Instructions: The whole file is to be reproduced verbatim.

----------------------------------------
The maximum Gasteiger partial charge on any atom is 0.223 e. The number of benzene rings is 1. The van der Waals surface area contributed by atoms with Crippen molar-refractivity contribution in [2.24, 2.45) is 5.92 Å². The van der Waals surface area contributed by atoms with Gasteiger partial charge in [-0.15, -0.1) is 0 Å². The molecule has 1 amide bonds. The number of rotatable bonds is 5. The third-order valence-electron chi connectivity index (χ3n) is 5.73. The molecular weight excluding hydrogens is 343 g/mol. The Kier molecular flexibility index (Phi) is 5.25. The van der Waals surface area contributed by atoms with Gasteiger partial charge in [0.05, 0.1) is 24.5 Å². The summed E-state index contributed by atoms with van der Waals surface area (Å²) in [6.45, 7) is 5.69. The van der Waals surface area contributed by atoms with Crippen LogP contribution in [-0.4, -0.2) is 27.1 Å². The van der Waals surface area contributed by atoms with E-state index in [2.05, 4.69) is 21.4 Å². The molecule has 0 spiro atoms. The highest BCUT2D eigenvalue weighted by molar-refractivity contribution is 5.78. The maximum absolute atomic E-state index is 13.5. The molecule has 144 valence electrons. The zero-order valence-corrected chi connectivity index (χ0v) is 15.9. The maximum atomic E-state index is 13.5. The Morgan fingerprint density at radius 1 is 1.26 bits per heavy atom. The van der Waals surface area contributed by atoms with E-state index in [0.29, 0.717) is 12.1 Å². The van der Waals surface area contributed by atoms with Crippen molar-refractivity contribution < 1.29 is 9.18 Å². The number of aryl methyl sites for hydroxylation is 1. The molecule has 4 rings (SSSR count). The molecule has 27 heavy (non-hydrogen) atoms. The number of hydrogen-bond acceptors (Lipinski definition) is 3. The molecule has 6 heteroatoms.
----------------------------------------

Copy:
The maximum Gasteiger partial charge on any atom is 0.223 e. The number of benzene rings is 1. The van der Waals surface area contributed by atoms with Crippen molar-refractivity contribution in [2.24, 2.45) is 5.92 Å². The van der Waals surface area contributed by atoms with Gasteiger partial charge in [-0.15, -0.1) is 0 Å². The molecule has 1 amide bonds. The number of rotatable bonds is 5. The third-order valence-electron chi connectivity index (χ3n) is 5.73. The molecular weight excluding hydrogens is 343 g/mol. The Kier molecular flexibility index (Phi) is 5.25. The van der Waals surface area contributed by atoms with Gasteiger partial charge in [0.05, 0.1) is 24.5 Å². The summed E-state index contributed by atoms with van der Waals surface area (Å²) in [6.45, 7) is 5.69. The van der Waals surface area contributed by atoms with Crippen LogP contribution in [-0.4, -0.2) is 27.1 Å². The van der Waals surface area contributed by atoms with E-state index in [2.05, 4.69) is 21.4 Å². The molecule has 0 spiro atoms. The highest BCUT2D eigenvalue weighted by molar-refractivity contribution is 5.78. The maximum absolute atomic E-state index is 13.5. The molecule has 144 valence electrons. The zero-order valence-corrected chi connectivity index (χ0v) is 15.9. The maximum atomic E-state index is 13.5. The Morgan fingerprint density at radius 1 is 1.26 bits per heavy atom. The van der Waals surface area contributed by atoms with E-state index in [0.29, 0.717) is 12.1 Å². The van der Waals surface area contributed by atoms with Crippen molar-refractivity contribution < 1.29 is 9.18 Å². The number of aryl methyl sites for hydroxylation is 1. The molecule has 4 rings (SSSR count). The molecule has 27 heavy (non-hydrogen) atoms. The number of hydrogen-bond acceptors (Lipinski definition) is 3. The molecule has 6 heteroatoms.